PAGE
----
00:39 GMT02 April 2020
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    The story came to light due to a filing submitted by prosecutors working on a separate, unrelated sex-crimes case which nevertheless contained two mentions of Julian Assange.

    The US Justice Department is apparently poised to indict WikiLeaks founder Julian Assange, though it remains unclear whether the charges have already been filed or not.
    This development came to light on Thursday purely by accident when prosecutors pursuing an unrelated sex-crimes case submitted a filing which contains two references to Assange, CNBC reports.

    According to the media outlet, the prosecutors wrote that the complaint "would need to remain sealed until Assange is arrested in connection with the charges in the criminal complaint and can therefore no longer evade or avoid arrest and extradition in this matter", and that "due to the sophistication of the defendant and the publicity surrounding the case, no other procedure is likely to keep confidential the fact that Assange has been charged."

    As Joshua Stueve, a spokesman for the United States attorney’s office for the Eastern District of Virginia, explained in a statement obtained by NBC News, the filing "was made in error. That was not the intended name for this filing."

    Earlier, Assange’s lawyer Carlos Poveda told Sputnik that Ecuador might extradite his client, suggesting Quito might have reached an agreement for this with London and Washington.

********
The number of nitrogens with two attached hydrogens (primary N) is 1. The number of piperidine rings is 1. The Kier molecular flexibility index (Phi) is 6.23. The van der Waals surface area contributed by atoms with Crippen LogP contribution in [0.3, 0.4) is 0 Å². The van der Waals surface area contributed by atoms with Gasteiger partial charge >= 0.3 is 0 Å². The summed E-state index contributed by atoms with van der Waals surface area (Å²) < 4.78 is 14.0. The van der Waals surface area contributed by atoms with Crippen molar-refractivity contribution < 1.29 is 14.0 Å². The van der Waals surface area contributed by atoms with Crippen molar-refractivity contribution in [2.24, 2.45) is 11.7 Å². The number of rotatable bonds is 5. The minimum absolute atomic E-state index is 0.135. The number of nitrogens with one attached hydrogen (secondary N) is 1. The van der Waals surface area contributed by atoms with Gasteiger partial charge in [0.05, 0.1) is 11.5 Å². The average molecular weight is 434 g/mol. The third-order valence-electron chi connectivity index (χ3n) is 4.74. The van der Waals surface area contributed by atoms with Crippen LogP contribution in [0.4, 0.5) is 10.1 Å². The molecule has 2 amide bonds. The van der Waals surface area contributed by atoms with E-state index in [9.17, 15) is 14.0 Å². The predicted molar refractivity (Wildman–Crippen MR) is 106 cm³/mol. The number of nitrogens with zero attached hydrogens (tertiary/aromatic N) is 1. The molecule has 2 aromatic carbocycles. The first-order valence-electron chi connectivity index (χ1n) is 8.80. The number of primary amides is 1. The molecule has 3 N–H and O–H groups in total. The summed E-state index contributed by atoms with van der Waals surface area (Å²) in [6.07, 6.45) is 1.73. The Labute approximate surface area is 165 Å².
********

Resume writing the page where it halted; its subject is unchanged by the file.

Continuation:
READ MORE: Assange’s Lawyer: Ecuador May Be Planning Extradition Under Deal With UK, US

    Assange has been residing in the Ecuadorian embassy in London since 2012 when he fled there to avoid prosecution by the Swedish authorities in a sex assault case. The sex offence charges against Assange have eventually been dropped but the whistleblower has not left the diplomatic mission, where he was granted asylum, over fears that he might be seized by the UK authorities and extradited to the United States where he is wanted for leaking classified documents.

    In October, media revealed that the embassy introduced home rules that Assange should follow, that included restrictions on the whistleblower’s communications and visits. Assange’s defence team subsequently sued Ecuador over the conditions of his stay in the embassy, which, according to them, violate the WikiLeaks founder’s rights.


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